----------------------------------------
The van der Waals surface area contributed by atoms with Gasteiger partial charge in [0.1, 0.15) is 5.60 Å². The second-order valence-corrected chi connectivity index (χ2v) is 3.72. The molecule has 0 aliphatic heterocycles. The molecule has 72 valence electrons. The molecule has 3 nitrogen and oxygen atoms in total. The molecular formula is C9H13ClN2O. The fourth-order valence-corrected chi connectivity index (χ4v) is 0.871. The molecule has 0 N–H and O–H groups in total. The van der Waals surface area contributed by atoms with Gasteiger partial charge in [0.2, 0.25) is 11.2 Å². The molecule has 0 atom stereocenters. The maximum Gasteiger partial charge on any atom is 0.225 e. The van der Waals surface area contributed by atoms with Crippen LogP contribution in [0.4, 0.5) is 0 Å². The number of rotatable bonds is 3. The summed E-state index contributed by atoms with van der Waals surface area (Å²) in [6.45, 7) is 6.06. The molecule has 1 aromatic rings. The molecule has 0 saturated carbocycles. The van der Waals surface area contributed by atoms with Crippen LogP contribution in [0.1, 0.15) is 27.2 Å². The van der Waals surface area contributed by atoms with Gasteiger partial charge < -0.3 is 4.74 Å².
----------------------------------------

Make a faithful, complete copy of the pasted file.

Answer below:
The van der Waals surface area contributed by atoms with Gasteiger partial charge in [0.1, 0.15) is 5.60 Å². The second-order valence-corrected chi connectivity index (χ2v) is 3.72. The molecule has 0 aliphatic heterocycles. The molecule has 72 valence electrons. The molecule has 3 nitrogen and oxygen atoms in total. The molecular formula is C9H13ClN2O. The fourth-order valence-corrected chi connectivity index (χ4v) is 0.871. The molecule has 0 N–H and O–H groups in total. The van der Waals surface area contributed by atoms with Gasteiger partial charge in [0.2, 0.25) is 11.2 Å². The molecule has 0 atom stereocenters. The maximum Gasteiger partial charge on any atom is 0.225 e. The van der Waals surface area contributed by atoms with Crippen LogP contribution in [0.4, 0.5) is 0 Å². The number of rotatable bonds is 3. The summed E-state index contributed by atoms with van der Waals surface area (Å²) in [6.45, 7) is 6.06. The molecule has 1 aromatic rings. The molecule has 0 saturated carbocycles. The van der Waals surface area contributed by atoms with Crippen LogP contribution in [0.1, 0.15) is 27.2 Å². The van der Waals surface area contributed by atoms with Gasteiger partial charge < -0.3 is 4.74 Å².